Havana Winter

Kevin Hearn

Celery Music, 2009


REVIEW BY: Duke Egbert


This is not a Barenaked Ladies album. I just want to get that out there right now. Kevin Hearn may be the keyboardist for the Canadian quirk-pop group, but there is little to no similarity between Havana Winter, Hearn's latest effort with his other group, Thin Buckle. To put this in perspective, Thin Buckle is as far from BNL as Chroma Key is from Dream Theater. (The keyboardists are, apparently, the quiet, weird ones.)my_heart_sings_the_harmony_web_ad_alt_250

Havana Winter is described in the disc’s promotional material as having 'snappier tempos' than Thin Buckle's previous release, The Miracle Mile. All I can say to that is that if this is snappy, I'd hate to see lackadaisical. The material here borders on the ambient at times; the first half of the CD rarely intrudes consciously. It's headphone music, or background music; Hearn's vocals range from subtle to thin for four tracks that after repeated listens, I'm not sure I could tell apart. At this point I was, frankly, wondering what the fuss was about – these four songs included guest appearances by Lou Reed, Laurie Anderson, and Chantal Kreviasuk, and I still couldn't get excited about them.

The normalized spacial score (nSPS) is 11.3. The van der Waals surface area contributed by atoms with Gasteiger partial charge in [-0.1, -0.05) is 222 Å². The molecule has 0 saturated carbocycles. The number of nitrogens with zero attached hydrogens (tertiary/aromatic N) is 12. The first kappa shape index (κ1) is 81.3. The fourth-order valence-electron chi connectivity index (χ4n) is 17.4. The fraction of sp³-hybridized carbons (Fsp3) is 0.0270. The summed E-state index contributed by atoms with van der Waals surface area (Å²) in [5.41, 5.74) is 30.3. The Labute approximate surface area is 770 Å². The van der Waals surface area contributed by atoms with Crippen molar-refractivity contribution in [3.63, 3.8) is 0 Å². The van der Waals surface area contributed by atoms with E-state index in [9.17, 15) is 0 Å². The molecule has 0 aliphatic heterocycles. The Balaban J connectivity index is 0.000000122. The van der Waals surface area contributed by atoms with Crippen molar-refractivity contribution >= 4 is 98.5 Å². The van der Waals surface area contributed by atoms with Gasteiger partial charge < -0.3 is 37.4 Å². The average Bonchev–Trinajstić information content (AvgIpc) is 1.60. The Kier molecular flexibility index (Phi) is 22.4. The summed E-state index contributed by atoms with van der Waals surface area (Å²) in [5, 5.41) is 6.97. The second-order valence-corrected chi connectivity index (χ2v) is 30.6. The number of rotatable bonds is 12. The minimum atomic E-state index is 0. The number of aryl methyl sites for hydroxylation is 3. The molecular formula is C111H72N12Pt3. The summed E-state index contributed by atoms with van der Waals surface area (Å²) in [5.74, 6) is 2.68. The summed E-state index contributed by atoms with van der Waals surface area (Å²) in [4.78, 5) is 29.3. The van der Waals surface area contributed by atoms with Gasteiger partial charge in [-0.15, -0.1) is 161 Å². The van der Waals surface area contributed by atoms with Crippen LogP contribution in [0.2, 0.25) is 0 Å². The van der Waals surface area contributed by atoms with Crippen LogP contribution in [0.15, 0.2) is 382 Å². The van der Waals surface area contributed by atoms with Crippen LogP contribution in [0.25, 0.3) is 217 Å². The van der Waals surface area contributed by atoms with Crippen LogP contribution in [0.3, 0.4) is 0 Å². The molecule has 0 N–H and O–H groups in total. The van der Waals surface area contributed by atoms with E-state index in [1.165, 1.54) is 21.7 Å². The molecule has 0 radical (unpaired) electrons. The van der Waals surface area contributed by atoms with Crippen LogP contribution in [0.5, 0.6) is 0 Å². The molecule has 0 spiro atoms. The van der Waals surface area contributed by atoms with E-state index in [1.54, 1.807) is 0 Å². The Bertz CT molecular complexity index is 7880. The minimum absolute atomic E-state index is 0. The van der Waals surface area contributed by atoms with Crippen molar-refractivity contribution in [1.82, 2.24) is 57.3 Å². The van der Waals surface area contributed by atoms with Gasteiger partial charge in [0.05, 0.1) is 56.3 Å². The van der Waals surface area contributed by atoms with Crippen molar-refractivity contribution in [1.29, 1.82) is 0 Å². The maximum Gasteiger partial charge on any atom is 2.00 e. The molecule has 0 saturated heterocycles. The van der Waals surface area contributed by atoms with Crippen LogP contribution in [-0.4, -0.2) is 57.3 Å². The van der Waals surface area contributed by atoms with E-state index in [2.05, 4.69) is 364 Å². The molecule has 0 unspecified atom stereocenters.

Then, of course, he completely breaks the mold. "Huntsville.ca" is an upbeat, lush pop masterpiece, filled with infectious percussion and laced with wide, Hammond-style organ and the dynamic saxophone of Richard Underhill. He continues the quality with both "In The Shade," a delightful foray into mid-‘60s style pop, and the wistful, powerful "H.I.T.S.” These three songs stand out head and shoulders above the rest of the album, so much so that I wonder if they were recorded at different times. The energy change is palpable.

So is Havana Winter worth your time? Maybe. The first half is listenable, but forgettable; the second half is well-crafted pop music that's worth listening to again and again. Half an album is better than none, I suppose.

Rating: C+

User Rating: Not Yet Rated



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